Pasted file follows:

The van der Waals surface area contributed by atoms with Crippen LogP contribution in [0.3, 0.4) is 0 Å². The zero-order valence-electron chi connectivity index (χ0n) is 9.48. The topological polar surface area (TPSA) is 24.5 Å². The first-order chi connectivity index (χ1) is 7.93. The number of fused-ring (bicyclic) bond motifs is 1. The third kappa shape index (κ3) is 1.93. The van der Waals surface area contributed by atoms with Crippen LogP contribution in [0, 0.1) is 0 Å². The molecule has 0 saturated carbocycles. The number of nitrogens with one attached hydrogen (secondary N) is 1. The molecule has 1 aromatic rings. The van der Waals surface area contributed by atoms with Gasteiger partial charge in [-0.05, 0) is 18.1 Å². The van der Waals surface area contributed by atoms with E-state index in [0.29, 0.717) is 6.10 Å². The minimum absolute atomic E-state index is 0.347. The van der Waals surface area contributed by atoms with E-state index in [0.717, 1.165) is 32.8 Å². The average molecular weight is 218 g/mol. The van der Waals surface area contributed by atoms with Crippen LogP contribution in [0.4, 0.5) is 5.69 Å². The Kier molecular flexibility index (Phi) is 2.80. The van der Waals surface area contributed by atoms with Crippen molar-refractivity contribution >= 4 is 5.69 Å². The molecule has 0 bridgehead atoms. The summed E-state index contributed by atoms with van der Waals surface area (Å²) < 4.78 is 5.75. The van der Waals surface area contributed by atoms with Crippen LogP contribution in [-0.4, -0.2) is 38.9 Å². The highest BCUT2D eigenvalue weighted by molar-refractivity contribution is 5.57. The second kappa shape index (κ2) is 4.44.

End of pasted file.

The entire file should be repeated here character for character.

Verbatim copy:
The van der Waals surface area contributed by atoms with Crippen LogP contribution in [0.3, 0.4) is 0 Å². The zero-order valence-electron chi connectivity index (χ0n) is 9.48. The topological polar surface area (TPSA) is 24.5 Å². The first-order chi connectivity index (χ1) is 7.93. The number of fused-ring (bicyclic) bond motifs is 1. The third kappa shape index (κ3) is 1.93. The van der Waals surface area contributed by atoms with Crippen LogP contribution in [0, 0.1) is 0 Å². The molecule has 0 saturated carbocycles. The number of nitrogens with one attached hydrogen (secondary N) is 1. The molecule has 1 aromatic rings. The van der Waals surface area contributed by atoms with Gasteiger partial charge in [-0.05, 0) is 18.1 Å². The van der Waals surface area contributed by atoms with E-state index in [0.29, 0.717) is 6.10 Å². The minimum absolute atomic E-state index is 0.347. The van der Waals surface area contributed by atoms with E-state index in [0.717, 1.165) is 32.8 Å². The average molecular weight is 218 g/mol. The van der Waals surface area contributed by atoms with Crippen LogP contribution in [0.4, 0.5) is 5.69 Å². The Kier molecular flexibility index (Phi) is 2.80. The van der Waals surface area contributed by atoms with Crippen molar-refractivity contribution >= 4 is 5.69 Å². The molecule has 0 bridgehead atoms. The summed E-state index contributed by atoms with van der Waals surface area (Å²) < 4.78 is 5.75. The van der Waals surface area contributed by atoms with Crippen LogP contribution in [-0.4, -0.2) is 38.9 Å². The highest BCUT2D eigenvalue weighted by molar-refractivity contribution is 5.57. The second kappa shape index (κ2) is 4.44.